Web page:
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Description This application is cross-referenced to and claims priority from U.S. Provisional application 60/232,667 filed Sep. 14, 2000, which is hereby incorporated by reference. This invention relates to optical metrology of materials. More specifically, it provides a novel method for inferring optical properties in spectral ranges that may not be readily accessible experimentally. Thin-film fabrication & characterization have become an indispensable part of modern technology. Practical applications increasingly demand that the characterization of the fabricated films be carried out in a convenient, accurate, real-time, and customized fashion. Among the physical characteristics that are of practical importance are the optical properties of materials. Such properties are not only of fundamental and practical significance in their own rights, they are also intimately related to other physical characteristics, such as electrical properties. A method that has proved to be particularly effective in characterizing the optical properties of thin films is the so-called “n&k” method. This is a measurement technique that simultaneously determines the thickness d, spectra of physical constants—namely, index of refraction n and extinction coefficient k, energy band-gap E The optical properties in the spectrum ranges below 190 nm and above 1000 nm are also of considerable interest. However, the body of the data in these spectral ranges is strikingly sparse, relative to what is available in the DUV, visible and NIR ranges. This is largely due to the fact that the measurement instrument in these “extreme” spectral ranges is yet to be readily available, owing to various experimental limitations. Therefore, it would be very useful to extend the “n&k” method to these extreme spectral ranges, without the need of carrying out the actual measurements. Accordingly it is a principal object of the present invention to provide a method for inferring optical parameters of a sample in a predictive spectral range that may not be readily accessible experimentally. The method of the present invention utilizes the measurements of the optical parameters in a predetermined spectral range where the optical parameters can be determined with sufficient details, to extract the information about the parameters in the predictive spectral range. These and other objects and advantages will become apparent from the following description and accompanying drawings. The present invention provides a method for inferring optical parameters of a sample in a predictive spectral range by using the known values of the optical parameters in a predetermined measurement spectral range. The method of the present invention capitalizes on the Forouhi-Bloomer dispersion equations for the optical constants n and k. More specifically, the inventive method utilizes the “n&k” method to obtain the “measured” values of n and k as functions of wavelength λ respectively in a predetermined measurement spectral range. The measurements are carried out at a resolution of λ that is sufficing to bring out the details of n and k spectra. It then constructs the analytical expressions for n=n(E) and k=k(E) in a predictive spectral range by use of the Forouhi-Bloomer dispersion equations for n and k, until the “inferred” values of n and k given by the constructed analytical expressions agree with the “measured” values obtained from the experimental measurements. The thus constructed analytical expressions n=n(E) and k=k(E) can be subsequently used to provide the optical constants in the predictive spectral range. The method of the present invention can be applied to a variety of applications in which it is desirable to obtain the optical properties of a sample in a particular spectral range that may not be readily accessible experimentally. It can also be utilized in situations where a quick and reliable estimation of various optical properties is needed, before carrying out laborious experimentation. As a way of demonstrating the utility of the present invention, the inventive method can be used to deduce the dielectric constant κ of a material, thereby averting experimental measurements of capacitance (or other physical parameters) that have been conventionally used to determine κ. The novel features of this invention, as well as the invention itself, will be best understood from the following drawings and detailed description. FIG. 1 provides an illustrative depiction of the “measured” index of refraction n and extinction coefficient k as a function of energy E in an exemplary measurement spectral range; FIG. 2 provides an illustrative depiction of the “inferred” index of refraction n and extinction coefficient k as a function of energy E in an exemplary predictive spectral range according to the present invention, along with the spectrum of the “measured” n and k in the measurement spectral range shown in FIG. 1; FIG. 3 provides an illustrative depiction of the “inferred” index of refraction n and extinction coefficient k as a function of energy E in an exemplary predictive spectral range according to the present invention, along with the spectrum of the “measured” n and k; and FIG. 4 provides an exemplary depiction of asymptotic behavior of index of refraction n at large wavelength λ. Although the following detailed description contains many specific details for the purposes of illustration, anyone of ordinary skill in the art will appreciate that many variations and alterations to the following details are within the scope of the invention. Accordingly, the exemplary embodiment of the invention described below is set forth without any loss of generality to, and without imposing limitations upon, the claimed invention. For the purpose of elucidating the principle of the present invention, the underlying principle of the “n&k” method is briefly described below. A more detailed description is provided in U.S. Pat. No. 4,905,170, which is incorporated herein by reference for all purposes. Both n and k are functions of wavelength λ, i.e., n=n(λ) and k=k(λ). Since λ is related to photon energy E, according to E=hc/λ (where h is Planck's constant and c is the speed of light in vacuum), n and k can also be described as functions of photon energy E, i.e., n=n(E) and k=k(E). The underpinning factor that relates n=n(E) to k=k(E) is the Kramers-Kronig dispersion relation, which dictates that n=n(E) be determined as the Hilbert transformation of k=k(E). Hence, a viable description of n=n(E) and k=k(E) should be consistent with the Kramers-Kronig dispersion relation. For a pure crystalline material, n=n(λ) and k=k(λ) are distinct quantities, characteristic of the chemical elements comprising the crystal. For a thin film, however, n=n(λ) and k=k(λ) may depend significantly on the manufacture process. If these conditions vary during thin film deposition, the microstructure and composition of the film will change accordingly. In many cases, these changes may manifest themselves as changes in the optical properties of the fabricated materials. In practice, n=n(λ) and k=k(λ) spectra cannot be directly measured. Rather, they are discursively determined from measurements of optical quantities, such as reflectance R and transmittance T. U.S. Pat. No. 4,905,170 by Forouhi and Bloomer discloses a method for determining these spectra from the reflectance spectrum of a thin film. Their method centers on a formulation for the optical constants n=n(E) and k=k(E), which has been termed as the Forouhi-Bloomer dispersion equations in the art, as shown below: In the above equations, the integer q specifies the number of terms involved in the respective sums. Each term in the sum for n=n(E) and for k=k(E) contributes either a peak or a shoulder in their respective spectra. The first term (q=1) describes the spectra of an amorphous material. Poly-crystalline or crystalline materials are represented by higher order terms. E The above equations are further combined with a parameterized model for interface roughness and incorporated into the Fresnel coefficients to generate algorithms that describe the theoretical reflectance R and transmittance T of single or multi-layer films. By comparing measurements of R and T with the theoretical predictions, by use of a least squares fitting routine, n=n(λ) and k=k(λ) spectra, film thickness d, energy band-gap E As described above, the “n&k” method has been widely used in the spectral range of 190-1000 nm, yielding a great deal of information about the optical properties of a variety of thin-film materials. The lack of the experimental data on various optical properties in the spectral ranges below 190 nm and above 1000 nm respectively is due to the experimental limitations, though the Forouhi-Bloomer dispersion equations are in principle valid over a wide range of photon energies covering a substantial portion of the entire spectrum of electromagnetic radiation. In view of the forgoing, the present invention provides a method for inferring the optical properties of a sample without the need of carrying out the actual measurements. The inventive method utilizes the “n&k” method outlined above to obtain the “measured” values of n and k as functions of wavelength λ respectively in a predetermined measurement spectral range. The measurements should be carried out at a resolution of λ that is sufficient to bring out the details of n and k spectra. By way of example, FIG. 1 provides an illustrative depiction of the “measured” n and k as a function of energy E in an exemplary measurement spectral range, extending from 1.24 eV (1000 nm) to 6.53 eV (190 nm). (Note: in this spectral range, the measurements are typically carried out at an increment of λ about 1 nm.) The inventive method then constructs the analytical expressions for n=n(E) and k=k(E) by incrementally carrying out more terms in the sums of Eqs. (1) and (2), until the “inferred” values of n and k given by the constructed analytical expressions agree with the “measured” values obtained from the experimental measurements. As a way of example, FIG. 2 provides an illustrative depiction of the “inferred” n and k as a function of energy E in an exemplary predictive spectral range extending above 6.53 eV (below 190 nm), along with the “measured” n and k in the measurement spectral range shown in FIG. Those skilled in the art will recognize that the underlying mechanism of the inventive method described above hinges on the fundamental Kramers-Kronig dispersion relation, which dictates that the value of n=n(E) (or k=k(E)) at a particular value of E be related to n=n(E) (or k=k(E)) at other values of E. As such, the method of the present invention can be applied to a variety of applications in which optical properties in a particular spectral range that may not be readily accessible experimentally are needed. It can also be utilized in situations where a quick and reliable estimation of various optical properties is desired, before carrying out laborious experimentation. As a way of illustrating the utility of the present invention, the method of the present invention can be used to deduce the dielectric constant κ of a material. This is based on that the complex dielectric function ε is given by,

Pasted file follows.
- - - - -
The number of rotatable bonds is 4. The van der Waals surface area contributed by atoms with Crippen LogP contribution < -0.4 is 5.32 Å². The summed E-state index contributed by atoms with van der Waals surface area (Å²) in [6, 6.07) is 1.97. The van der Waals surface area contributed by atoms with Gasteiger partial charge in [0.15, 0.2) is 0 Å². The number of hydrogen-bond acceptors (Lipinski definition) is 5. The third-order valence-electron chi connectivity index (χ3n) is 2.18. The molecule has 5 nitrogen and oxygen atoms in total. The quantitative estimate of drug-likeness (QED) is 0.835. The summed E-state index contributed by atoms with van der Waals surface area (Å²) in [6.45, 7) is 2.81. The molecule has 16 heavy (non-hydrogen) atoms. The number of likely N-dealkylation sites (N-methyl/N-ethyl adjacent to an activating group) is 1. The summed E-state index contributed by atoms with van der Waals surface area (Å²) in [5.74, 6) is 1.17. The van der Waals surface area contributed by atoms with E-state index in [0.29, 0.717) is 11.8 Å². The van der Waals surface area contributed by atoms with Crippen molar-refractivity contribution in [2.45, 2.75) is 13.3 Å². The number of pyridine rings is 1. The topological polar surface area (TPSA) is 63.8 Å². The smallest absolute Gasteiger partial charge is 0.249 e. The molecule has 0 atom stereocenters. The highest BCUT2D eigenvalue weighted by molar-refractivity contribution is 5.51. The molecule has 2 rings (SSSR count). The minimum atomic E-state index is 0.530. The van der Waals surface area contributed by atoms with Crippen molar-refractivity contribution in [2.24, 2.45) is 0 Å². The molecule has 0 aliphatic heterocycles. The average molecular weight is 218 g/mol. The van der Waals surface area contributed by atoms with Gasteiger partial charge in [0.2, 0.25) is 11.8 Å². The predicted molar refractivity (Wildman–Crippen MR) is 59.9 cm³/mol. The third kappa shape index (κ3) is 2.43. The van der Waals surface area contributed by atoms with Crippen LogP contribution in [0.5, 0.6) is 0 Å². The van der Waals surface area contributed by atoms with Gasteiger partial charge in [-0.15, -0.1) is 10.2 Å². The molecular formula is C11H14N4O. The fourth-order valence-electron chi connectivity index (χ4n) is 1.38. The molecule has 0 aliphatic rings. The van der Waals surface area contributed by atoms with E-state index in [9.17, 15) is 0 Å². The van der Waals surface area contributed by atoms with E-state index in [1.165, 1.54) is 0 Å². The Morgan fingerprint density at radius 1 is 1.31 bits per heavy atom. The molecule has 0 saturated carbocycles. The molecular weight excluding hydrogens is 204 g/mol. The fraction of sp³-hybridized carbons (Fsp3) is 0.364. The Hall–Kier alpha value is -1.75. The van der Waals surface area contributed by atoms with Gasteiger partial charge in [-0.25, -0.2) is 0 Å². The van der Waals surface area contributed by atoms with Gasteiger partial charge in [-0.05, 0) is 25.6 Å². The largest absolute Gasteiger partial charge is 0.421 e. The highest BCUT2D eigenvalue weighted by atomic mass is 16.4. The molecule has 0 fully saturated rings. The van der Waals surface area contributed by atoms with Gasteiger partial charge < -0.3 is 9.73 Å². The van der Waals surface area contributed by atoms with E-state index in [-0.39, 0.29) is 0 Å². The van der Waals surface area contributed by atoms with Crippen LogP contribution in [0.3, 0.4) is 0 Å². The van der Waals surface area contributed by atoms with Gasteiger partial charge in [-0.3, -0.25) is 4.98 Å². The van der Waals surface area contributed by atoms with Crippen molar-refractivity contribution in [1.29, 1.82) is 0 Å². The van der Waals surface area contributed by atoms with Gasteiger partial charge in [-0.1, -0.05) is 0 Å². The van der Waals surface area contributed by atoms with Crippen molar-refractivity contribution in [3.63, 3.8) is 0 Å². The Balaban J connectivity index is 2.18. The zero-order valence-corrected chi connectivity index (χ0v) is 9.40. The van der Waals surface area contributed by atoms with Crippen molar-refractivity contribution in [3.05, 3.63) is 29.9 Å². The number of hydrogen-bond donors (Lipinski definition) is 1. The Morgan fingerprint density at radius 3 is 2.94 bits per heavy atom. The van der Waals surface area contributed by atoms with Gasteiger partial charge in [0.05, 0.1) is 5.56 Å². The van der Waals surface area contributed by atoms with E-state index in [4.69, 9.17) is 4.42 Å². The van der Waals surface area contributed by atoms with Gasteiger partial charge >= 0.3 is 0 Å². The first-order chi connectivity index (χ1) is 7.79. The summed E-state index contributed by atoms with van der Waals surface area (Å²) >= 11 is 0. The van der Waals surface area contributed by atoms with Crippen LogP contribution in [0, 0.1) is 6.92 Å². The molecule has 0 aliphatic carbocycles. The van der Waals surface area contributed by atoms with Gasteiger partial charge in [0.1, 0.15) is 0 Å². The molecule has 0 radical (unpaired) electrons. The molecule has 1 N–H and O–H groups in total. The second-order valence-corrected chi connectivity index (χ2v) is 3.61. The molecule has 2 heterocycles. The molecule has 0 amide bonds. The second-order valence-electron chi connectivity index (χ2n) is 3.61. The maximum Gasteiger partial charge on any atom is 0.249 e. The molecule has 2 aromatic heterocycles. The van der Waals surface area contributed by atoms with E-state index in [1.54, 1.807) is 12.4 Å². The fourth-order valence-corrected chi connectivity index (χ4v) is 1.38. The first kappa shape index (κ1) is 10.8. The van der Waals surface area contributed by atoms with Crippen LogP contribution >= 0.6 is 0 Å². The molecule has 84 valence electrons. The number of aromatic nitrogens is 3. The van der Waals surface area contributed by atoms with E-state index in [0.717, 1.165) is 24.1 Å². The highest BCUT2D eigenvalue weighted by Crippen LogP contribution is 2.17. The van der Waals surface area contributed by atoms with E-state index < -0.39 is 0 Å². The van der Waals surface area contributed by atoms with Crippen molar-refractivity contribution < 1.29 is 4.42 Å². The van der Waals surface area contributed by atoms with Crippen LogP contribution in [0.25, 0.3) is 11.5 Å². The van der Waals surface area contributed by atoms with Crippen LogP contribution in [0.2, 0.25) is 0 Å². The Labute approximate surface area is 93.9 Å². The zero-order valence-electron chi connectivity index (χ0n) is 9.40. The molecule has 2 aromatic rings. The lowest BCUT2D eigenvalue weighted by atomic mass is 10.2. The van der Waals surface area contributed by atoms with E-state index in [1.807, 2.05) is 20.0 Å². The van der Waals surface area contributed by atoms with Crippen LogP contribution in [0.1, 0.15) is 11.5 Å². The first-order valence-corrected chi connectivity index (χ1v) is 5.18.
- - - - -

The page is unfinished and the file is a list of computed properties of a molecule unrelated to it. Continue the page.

where the real part ε
Since ε=N
and
Given that the dielectric constant, thus,
That is, if the asymptotic behavior of n at large wavelength λ is known, the dielectric constant κ can be accordingly determined. FIG. 4 shows an exemplary depiction of the asymptotic behavior of index of refraction n at large wavelength λ. Hence, by applying the method of the present invention as described above to infer the index of refraction of n of a sample in the large-λ spectral range (e.g., above 1000 nm), the dielectric constant κ of the sample can be deduced. This has an advantage of averting experimental measurements of capacitance (or other physical parameters) of the sample, which have been conventionally used to determine κ. A skilled artisan will recognize that the above exemplary case provides only one of many utilities of the present invention. Those skilled in the art will know how to make use of the present invention for a given application. Although the present invention and its advantages have been described by way of the above exemplary embodiments, it should be understood that various changes, substitutions, and alterations can be made herein without departing from the principle and the scope of the invention. Accordingly, the scope of the present invention should be determined by the following claims and their legal equivalents. Patent Citations